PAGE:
Autumn lives across the street from my parents. I’d say she’s in her mid fifties. About fifteen years ago she attempted suicide. Living in a town of five hundred, the news spread like a wildfire. As far as I know nobody really knows why she tried. And I don’t know if anyone, other than her family, has even reached out to her. To this day if someone sees a relative’s car at her house – suicide rumors flare up again. All this is about an incident that happen well over decade ago. She in fact doesn’t even associate with anyone unless they’re new to town. This way she won’t have worry about explaining her past.
We just won’t give people like Autumn a break. We just can’t get it out of our heads. It becomes a smoldering fodder for neighborhood gossip. Anything to do with a mental challenge, whether it’s been overcome or not – makes no difference The “Scarlett Letter” will forever be front and center. And God forbid it’s an addiction. Thanks to AA and its many siblings, you’ve never conquered anything, your always in recovery.
We don’t act this way if someone breaks a leg. Once the bone is healed, it’s “past times behind.” But the brain … watch out! After all, you’re “crazy.”
After Sandy Hook, gun control has become all the rage. And then the blame turned to mental illness. It didn’t make any difference an arsenal was within arms length, “he did it because he was crazy!” We don’t need to worry so much about guns (much to the delight of the NRA), if we make sure the crazy people don’t get to them. And from there we move onto Obama’s 23 Executive Orders designed to curb gun violence, of which a good portion are related to mental illness. On the surface they sound fine, but if you delve deeper … you’ll see we’re looking into the abyss of a “Scarlett Letter” database. You can read my take here: “Yea … but I think I’m fine.”
But this post isn’t about gun control. It’s about you. Way too often we rush to label people. And way too often these labels are “black and white.” It easy for us not to think, to lean back on our ideologies and crutches. We don’t want to have to “peel back the onion” and see the layers underneath. After all that may mess with our preconceptions and prejudices. We can’t have that.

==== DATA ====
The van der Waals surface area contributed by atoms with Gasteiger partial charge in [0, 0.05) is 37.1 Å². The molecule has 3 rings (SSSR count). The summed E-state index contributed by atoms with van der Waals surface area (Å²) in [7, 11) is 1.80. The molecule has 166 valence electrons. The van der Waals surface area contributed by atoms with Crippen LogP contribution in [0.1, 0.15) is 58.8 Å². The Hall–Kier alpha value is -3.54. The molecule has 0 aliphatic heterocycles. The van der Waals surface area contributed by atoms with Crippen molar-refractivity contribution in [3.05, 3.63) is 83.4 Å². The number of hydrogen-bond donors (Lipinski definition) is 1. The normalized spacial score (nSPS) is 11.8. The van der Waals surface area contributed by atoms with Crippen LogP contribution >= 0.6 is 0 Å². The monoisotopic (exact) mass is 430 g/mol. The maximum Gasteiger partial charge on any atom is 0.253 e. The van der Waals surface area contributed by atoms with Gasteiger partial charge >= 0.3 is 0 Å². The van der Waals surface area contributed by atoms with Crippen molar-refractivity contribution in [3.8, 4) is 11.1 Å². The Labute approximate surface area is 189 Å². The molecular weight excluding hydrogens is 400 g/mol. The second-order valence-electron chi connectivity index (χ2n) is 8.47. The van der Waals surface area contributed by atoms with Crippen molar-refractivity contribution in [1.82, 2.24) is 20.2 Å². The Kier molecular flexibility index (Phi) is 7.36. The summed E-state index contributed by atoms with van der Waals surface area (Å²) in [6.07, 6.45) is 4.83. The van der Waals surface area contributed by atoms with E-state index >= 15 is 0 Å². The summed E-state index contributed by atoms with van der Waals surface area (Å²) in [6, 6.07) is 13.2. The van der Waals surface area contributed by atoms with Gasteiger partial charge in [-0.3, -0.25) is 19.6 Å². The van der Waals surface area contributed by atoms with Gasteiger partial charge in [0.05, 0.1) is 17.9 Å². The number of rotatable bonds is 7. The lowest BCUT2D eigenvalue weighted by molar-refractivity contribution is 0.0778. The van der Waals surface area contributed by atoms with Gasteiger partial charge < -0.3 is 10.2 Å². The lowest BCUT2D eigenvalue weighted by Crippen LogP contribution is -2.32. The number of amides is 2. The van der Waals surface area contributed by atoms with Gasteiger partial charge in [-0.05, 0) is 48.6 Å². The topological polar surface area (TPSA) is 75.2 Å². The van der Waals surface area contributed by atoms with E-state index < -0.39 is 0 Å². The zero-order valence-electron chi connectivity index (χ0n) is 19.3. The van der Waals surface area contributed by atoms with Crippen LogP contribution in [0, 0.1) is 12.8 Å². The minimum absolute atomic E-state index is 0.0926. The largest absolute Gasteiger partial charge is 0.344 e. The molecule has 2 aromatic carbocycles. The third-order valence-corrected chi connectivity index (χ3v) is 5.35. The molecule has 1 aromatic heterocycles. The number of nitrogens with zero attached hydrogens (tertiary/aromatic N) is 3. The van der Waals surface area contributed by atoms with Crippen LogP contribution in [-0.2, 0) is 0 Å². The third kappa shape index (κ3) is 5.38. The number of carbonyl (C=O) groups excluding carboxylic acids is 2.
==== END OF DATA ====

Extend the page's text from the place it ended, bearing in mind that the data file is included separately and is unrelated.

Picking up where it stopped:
Someone who’s “not right in the head” fits dead center. We don’t know how to deal with them.
“What if they don’t understand what we’re trying to say. Or worse yet, what if they go off.”
“What if they’re drinking again or what if they’ve started drugs, I can’t have my kids around them. I just don’t know what they’ll do.”
Mass media’s portrayal of mental illness does nothing but fuel these misconceptions. How many times do you hear the term Schizophrenia and split personalities used in the same breath. Or even violence. Both have nothing to do with the disease. A more accurate description of Schizophrenia would be flattened emotions; social withdrawal; and be prone to delusions, hallucinations or paranoia. But in the age of hyperbole, it’s easier just to default to the extreme. Other mental illnesses and even just acts of nonconformity are also often misconstrued.
This life ain’t no straight line; it’s a swirly, messy, ugly-beautiful scribble.
A little over a month ago I saw the movie Silver Linings Playbook. I loved it, but not necessarily for the reasons I thought I would. The movie featured a cast of lovable, but mentally off-center, characters. It showed reality. And it showed acceptance and love in a world of labeling and dismiss. This is what I took home.
Over my life I’ve been fortunate to have lived in a wide variety of sociological environments. I’ve learned from all of them. But often the most from the most unlikely sources. Seeing Silver Linings Playbook brought this home. As humans we’re all unique. Too not appreciate this uniqueness is, well … an unfortunate shame.
And this appreciation should include everyone even us that are a little off, a little “crazy.” We cannot continue to stigmatize those difference by branding it with the “Scarlett Letter” and trying to fix it automatically with psychotropic drugs. Imagine all the great minds throughout history that would have never blossomed if they were anesthetized with the ADHD drugs we pump into our children these days.
The problem isn’t them though … it’s us – it’s our society and all the branding and labeling. We need to embrace people not like us, not shun them. Who’s saying they’re not saner than we are. In fact I’d say obsession with money and “things” is plenty “crazy.”
And by embracing, look at someone for what they “bring to the table,” not their level of societal conformity. Einstein, Galileo, Copernicus, Picasso, Dali, Jobs – they were all thought of as “crazy.” You don’t change the world by thinking the same way as the crowd.
Unfortunately even when we do accept these “outliers,” we do only to try to fix them. I acknowledge some types of mental illness do need treatment, whether it be therapy or medications. But just being different doesn’t justify automatic intervention.
After all … who’s saying you’re not the one who needs fixing!